unreal they wouldn’t even allow Dade County residents vote on a Plan that would bring millions of dollars to Dade and Broward counties from each SuperBowl, funded entirely by tourists, but they had enough time to pass bills to allow campaign contributions to increase SIX FOLD, and defeat a motion to cut a $225 million dollar tax cut to Blue Cross and Blue Shield and other insurance companies, which would’ve gone to decreasing annual auto registration renewal fees for everyone. it’s just a sick system when politicians can be bought and make decisions based on their own interests and not the publics. sick.

  31. hauts81 says: May 5, 2013 12:19 AM

    A politician doing something for political reasons. Who saw that coming?

  32. majormeatcurtains says: May 5, 2013 12:31 AM

    But Ross isn’t trying to advance his financial interest? No, all he cares about is helping out the Florida economy. Yeah, that’s the ticket.

  33. revskip says: May 5, 2013 12:42 AM

    The most telling thing of all about the hypocrisy of Ross is that he is an avowed free market guy who donates tons of money to the Republican party. Yet when asked to actually apply free market principles to his own business he asks for money to be donated by the government.

  34. raysfan1 says: May 5, 2013 1:22 AM

    Why did the state legislature have to be involved in a local Miami-Dade issue? How can they stop Miami-Dade residents from voting on the stadium funding proposal?

    Because it is not just a local Miami issue, that’s why. The bill includes $90 million in state sales tax rebates.

  35. riverhorsey says: May 5, 2013 1:38 AM

    Norman Braman is 83 years old, I doubt he delivers much but if democrats win we all win !

  36. mbhcu98 says: May 5, 2013 2:37 AM

    Why would an owner pay the entire price for an upgrade when he isn’t the only one to benefit from the upgrade? Anyone suggesting this knows very little about business and probably shouldn’t be commenting on a subject you know nothing about.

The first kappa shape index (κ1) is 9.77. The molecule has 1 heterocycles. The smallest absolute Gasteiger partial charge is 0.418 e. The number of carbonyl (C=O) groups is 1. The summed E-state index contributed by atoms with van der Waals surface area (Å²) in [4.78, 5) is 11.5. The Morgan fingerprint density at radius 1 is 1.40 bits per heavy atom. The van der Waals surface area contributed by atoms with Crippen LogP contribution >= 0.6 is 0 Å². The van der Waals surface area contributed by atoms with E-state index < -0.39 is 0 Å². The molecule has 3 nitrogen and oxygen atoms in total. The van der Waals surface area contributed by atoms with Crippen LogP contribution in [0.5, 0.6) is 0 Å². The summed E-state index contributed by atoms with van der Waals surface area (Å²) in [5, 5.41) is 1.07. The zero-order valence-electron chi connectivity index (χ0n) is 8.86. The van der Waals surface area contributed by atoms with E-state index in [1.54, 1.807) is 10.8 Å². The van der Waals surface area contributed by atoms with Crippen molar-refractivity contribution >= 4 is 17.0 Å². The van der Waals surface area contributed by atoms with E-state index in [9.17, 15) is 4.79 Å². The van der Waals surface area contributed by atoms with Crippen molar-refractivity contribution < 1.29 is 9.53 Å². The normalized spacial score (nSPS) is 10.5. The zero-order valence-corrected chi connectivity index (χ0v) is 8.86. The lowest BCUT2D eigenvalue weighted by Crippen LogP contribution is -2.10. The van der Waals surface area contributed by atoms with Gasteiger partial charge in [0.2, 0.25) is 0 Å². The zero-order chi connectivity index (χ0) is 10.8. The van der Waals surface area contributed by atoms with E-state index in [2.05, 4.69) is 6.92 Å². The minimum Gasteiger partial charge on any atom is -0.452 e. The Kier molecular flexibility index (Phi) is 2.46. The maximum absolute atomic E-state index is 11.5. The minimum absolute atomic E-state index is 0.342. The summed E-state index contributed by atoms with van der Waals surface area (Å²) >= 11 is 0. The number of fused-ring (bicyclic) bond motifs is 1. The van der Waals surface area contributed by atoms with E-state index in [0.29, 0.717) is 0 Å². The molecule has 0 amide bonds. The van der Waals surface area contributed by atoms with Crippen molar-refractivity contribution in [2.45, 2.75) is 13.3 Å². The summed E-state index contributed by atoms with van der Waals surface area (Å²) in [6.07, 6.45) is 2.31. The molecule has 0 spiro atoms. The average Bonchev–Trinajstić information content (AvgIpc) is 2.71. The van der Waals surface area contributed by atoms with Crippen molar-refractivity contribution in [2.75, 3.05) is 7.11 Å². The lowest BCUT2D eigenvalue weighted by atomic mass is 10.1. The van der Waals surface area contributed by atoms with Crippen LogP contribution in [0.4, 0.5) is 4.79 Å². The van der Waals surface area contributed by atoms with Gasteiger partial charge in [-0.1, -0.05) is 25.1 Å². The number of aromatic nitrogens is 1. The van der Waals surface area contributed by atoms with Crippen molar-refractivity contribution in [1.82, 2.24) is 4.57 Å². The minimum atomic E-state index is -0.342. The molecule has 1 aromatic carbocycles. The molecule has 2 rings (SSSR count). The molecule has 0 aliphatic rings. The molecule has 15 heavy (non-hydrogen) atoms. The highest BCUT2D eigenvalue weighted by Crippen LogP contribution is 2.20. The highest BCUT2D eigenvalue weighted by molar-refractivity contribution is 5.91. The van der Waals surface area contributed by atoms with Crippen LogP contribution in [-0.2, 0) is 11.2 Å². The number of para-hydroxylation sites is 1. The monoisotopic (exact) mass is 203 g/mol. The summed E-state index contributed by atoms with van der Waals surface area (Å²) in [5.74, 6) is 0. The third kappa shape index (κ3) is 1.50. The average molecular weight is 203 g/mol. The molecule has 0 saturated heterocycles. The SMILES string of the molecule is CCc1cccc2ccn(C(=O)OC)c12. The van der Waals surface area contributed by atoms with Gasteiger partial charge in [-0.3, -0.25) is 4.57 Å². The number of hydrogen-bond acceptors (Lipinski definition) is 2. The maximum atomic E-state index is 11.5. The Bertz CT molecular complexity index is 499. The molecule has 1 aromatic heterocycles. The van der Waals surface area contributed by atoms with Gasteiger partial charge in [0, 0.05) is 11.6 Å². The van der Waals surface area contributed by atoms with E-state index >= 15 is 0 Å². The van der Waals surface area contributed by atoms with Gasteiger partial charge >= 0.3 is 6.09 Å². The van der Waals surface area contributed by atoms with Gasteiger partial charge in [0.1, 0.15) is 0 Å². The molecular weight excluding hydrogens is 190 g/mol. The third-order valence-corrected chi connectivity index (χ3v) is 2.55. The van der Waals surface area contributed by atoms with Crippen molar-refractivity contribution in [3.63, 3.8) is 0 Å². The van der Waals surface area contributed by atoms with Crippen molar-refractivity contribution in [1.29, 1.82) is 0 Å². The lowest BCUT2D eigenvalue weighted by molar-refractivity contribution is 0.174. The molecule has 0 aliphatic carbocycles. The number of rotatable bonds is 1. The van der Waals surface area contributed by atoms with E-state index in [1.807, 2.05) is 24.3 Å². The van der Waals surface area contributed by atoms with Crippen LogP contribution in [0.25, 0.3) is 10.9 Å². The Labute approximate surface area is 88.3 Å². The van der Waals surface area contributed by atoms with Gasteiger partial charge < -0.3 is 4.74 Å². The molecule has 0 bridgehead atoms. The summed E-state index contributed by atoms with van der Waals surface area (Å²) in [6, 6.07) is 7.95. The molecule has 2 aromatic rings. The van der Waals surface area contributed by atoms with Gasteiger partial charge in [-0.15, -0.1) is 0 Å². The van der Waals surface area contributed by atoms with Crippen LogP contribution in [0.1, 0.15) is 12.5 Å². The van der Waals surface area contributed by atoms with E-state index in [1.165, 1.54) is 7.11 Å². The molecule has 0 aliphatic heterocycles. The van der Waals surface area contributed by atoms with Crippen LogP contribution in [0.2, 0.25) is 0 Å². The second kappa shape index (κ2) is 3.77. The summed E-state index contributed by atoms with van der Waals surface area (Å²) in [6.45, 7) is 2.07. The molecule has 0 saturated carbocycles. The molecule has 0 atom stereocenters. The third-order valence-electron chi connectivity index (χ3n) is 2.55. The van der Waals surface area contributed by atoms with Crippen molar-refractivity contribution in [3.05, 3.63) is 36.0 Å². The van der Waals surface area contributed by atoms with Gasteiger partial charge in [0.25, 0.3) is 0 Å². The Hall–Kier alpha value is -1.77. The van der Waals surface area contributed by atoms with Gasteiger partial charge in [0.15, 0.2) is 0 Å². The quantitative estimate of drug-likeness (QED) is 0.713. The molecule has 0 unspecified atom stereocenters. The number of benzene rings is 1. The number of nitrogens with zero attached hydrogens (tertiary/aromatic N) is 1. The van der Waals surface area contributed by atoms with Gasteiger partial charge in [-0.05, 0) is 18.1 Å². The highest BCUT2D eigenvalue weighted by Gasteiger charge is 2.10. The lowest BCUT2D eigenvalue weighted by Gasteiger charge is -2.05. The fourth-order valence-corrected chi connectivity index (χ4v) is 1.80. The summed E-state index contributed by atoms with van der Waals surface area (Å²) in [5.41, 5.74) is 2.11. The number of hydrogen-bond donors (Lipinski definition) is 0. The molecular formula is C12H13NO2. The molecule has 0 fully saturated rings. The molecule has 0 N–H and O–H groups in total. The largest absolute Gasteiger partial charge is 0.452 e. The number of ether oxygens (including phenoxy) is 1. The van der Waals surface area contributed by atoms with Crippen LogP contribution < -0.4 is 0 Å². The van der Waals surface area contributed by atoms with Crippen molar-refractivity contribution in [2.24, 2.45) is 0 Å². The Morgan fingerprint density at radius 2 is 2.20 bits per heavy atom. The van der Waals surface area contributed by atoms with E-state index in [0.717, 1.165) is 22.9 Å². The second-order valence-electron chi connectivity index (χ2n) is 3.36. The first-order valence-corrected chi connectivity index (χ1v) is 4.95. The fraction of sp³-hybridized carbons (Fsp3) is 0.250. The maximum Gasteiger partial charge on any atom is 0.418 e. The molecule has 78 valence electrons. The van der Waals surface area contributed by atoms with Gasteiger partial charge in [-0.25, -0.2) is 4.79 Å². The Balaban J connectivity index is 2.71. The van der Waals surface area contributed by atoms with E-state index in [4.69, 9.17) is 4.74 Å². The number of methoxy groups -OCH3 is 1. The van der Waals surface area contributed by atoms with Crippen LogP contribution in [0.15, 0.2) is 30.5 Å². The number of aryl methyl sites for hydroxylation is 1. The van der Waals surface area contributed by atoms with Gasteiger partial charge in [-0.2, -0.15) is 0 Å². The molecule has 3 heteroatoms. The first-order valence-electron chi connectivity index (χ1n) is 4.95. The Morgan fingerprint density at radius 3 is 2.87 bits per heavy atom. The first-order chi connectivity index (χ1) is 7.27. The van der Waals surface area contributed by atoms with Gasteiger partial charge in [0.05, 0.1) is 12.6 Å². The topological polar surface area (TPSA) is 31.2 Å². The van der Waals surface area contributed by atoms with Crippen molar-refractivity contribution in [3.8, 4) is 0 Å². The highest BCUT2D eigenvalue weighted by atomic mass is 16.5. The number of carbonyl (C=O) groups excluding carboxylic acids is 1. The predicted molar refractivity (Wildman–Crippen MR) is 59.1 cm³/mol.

37. rajbais says: May 5, 2013 2:38 AM

    Suspicion is one thing. Mayor Jimenez, opposer to the Marlins’ stadium, is another thing.

    If Braman was SO behind this why did the Marlins get tax dollars???

    They’re less powerful than the Fins.

  38. olhoss1884 says: May 5, 2013 4:18 AM

    I’d say the best thing a politician can do to further his career is to say no to corporate welfare for Billionaires. If Ross can’t handle the cost of doing business, he should sell to someone who can.

  39. patriottony says: May 5, 2013 5:31 AM

    It amazes me that people (fans) are so willing to get taxed and give up their money to improve a stadium,,owned by a billionaire, for team that they can’t even afford the tickets for. I just bought 4 single games tickets for a CHARLOTTE game…no clubs level seats..just regular season game. $565.00,,,,,$565.00?????

  40. spideysdog says: May 5, 2013 5:59 AM

    1. The NFL is not a right, like all business, hosting it is an economic and societal benefit.

    2. The money to be raised in Miami was from a hotel tax. How many citizens of Miami are spending a lot of tax dollars at hotels in Miami?

    3. To suggest, as some have, that there is no economic benefit, is beyond stupid. As a lifelong and diehard Seattle sports fan, let me tell you what the Seattle Center is like now that the Sonics are gone. Foolish to even suggest there is no benefit.

    4. Much as complaining about salaries of athletes is foolish, so is suggesting that ownerships should foot all the bills. These arenas are used for much more than just 10 football games a year…. They provide jobs, economic revenue, and cultural benefits to an entire region.

    5. I think the best solution, as was applied here is the joint private/ public partnership that was proposed here.

    In Seattle, we have gone both ways. The vast majority of the money for Safeco Field was footed by taxpayers in various forms and bonds. There is a lot of resentment and animosity over the deal and how the team has spent and performed in it’s new “playground”.

    The Seahawks on the other hand, paid for well over 1/2 of the new stadium and covered all cost overruns. The voters approved the referendum and it has turned out well for all involved.